Letrozole cuts breast cancer recurrence risk

Questions unanswered after trial is stopped early

Breast cancer patients who have undergone five years of tamoxifen treatment can further limit their risk of recurrence by taking the aromatase inhibitor letrozole (Femara), according to the results of an international clinical trial.

The results were so positive that an independent data and safety monitoring committee recommended early termination of the trial and that all participants be notified of the results. By stopping it early, however, researchers left many important questions unanswered, critics say.

Results show 43% reduced risk

The international, double-blind, placebo-controlled trial was designed to test the effectiveness of five years of letrozole therapy in more than 5,000 postmenopausal women with breast cancer who had completed five years of tamoxifen therapy. The primary endpoint was disease-free survival.

At the first interim analysis, there were 207 local or metastatic recurrences of breast cancer or new primary cancers in the contralateral breast, 75 in the letrozole group and 132 in the placebo group — a reduction of risk of 43%. The estimated four-year disease-free survival rates were 93% and 87%, respectively. Seventeen women in the placebo group and nine women in the letrozole group died of breast cancer. Low-grade hot flashes, arthritis, arthralgia, and myalgia were more frequent in the letrozole group, but vaginal bleeding was less frequent. There also were new diagnoses of osteoporosis in 5.8% of the women in the letrozole group and 4.5% of the women in the placebo group; the rates of fracture were similar. After the first interim analysis, the independent data and safety monitoring committee made its recommendation to stop the trial.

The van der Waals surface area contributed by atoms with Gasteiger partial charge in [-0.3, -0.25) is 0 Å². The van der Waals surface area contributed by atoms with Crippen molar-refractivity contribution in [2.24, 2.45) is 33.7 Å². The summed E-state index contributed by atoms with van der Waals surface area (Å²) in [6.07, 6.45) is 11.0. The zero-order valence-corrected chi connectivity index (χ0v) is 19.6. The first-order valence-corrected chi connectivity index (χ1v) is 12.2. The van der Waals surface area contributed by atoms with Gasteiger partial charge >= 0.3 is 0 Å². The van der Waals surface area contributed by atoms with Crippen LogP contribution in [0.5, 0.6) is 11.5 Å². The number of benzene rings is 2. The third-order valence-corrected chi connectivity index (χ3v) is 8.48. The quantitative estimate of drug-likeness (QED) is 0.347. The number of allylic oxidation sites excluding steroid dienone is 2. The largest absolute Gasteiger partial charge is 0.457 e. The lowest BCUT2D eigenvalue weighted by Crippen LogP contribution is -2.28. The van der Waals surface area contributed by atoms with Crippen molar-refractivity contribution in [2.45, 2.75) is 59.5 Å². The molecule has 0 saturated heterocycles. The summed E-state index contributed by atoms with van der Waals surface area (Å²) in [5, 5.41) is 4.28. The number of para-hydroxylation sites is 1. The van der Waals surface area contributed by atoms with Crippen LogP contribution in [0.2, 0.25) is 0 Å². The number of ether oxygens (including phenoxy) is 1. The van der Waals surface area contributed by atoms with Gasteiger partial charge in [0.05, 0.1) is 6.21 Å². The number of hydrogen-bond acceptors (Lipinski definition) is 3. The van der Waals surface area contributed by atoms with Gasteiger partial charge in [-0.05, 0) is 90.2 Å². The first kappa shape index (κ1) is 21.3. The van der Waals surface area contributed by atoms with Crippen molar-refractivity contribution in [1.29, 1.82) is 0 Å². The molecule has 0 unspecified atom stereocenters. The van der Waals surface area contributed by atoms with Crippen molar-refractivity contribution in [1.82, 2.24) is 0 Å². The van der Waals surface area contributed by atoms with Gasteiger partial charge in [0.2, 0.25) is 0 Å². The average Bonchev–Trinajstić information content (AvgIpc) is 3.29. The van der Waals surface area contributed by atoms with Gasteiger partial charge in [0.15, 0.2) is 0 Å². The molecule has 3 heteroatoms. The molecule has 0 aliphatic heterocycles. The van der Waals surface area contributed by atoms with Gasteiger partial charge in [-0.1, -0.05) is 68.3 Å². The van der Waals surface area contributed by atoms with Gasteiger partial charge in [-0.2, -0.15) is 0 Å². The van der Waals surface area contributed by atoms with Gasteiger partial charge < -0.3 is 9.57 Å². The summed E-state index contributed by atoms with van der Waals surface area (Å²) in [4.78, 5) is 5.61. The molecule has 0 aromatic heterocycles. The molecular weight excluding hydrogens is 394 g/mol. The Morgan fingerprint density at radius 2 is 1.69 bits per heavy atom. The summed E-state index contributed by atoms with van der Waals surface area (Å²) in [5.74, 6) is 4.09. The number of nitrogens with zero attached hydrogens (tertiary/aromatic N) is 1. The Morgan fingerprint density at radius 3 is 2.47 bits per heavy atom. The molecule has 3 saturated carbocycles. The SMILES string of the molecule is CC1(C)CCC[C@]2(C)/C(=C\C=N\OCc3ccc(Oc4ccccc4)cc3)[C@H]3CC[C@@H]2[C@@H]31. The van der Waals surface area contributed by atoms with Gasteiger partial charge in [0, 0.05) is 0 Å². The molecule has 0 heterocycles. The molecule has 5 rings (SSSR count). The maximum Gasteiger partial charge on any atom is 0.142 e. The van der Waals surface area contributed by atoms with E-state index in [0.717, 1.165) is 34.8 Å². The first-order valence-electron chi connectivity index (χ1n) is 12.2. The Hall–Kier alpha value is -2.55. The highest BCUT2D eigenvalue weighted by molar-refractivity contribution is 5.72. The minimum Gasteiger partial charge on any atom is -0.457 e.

Based on the findings, the researchers say that postmenopausal women with hormone-receptor-positive tumors who have completed about five years of adjuvant tamoxifen therapy should be considered for letrozole treatment. Physicians have previously lacked a treatment to follow the tamoxifen therapy.

The results of the study were published in the Nov. 6 issue of the New England Journal of Medicine (NEJM). Because of their importance, however, the journal published the results early on its web site.

Stopping trial early creates problems

Proponents of stopping the trial early — median follow-up of the women was 2.4 years — say it would have been unethical to withhold the positive early evidence of letrozole’s benefit from women currently not taking the treatment.

Even the researchers, however, say that the discontinuing the study leaves the optimal duration of treatment undefined and the question of long-term toxicity unanswered. Since letrozole blocks estrogen production, there is concern about its long-term effects in terms of osteoporosis or cognition.

One pharmacist who specializes in oncology services was disappointed that the trial was canceled before the question of overall survival was determined. "There was a difference in disease-free survival, so they stopped the trial. But they have no proof that that is going to carry on to be overall survival benefit," says Dominic A. Solimando Jr., MA, BCOP, president of Oncology Pharmacy Services in Arlington, VA.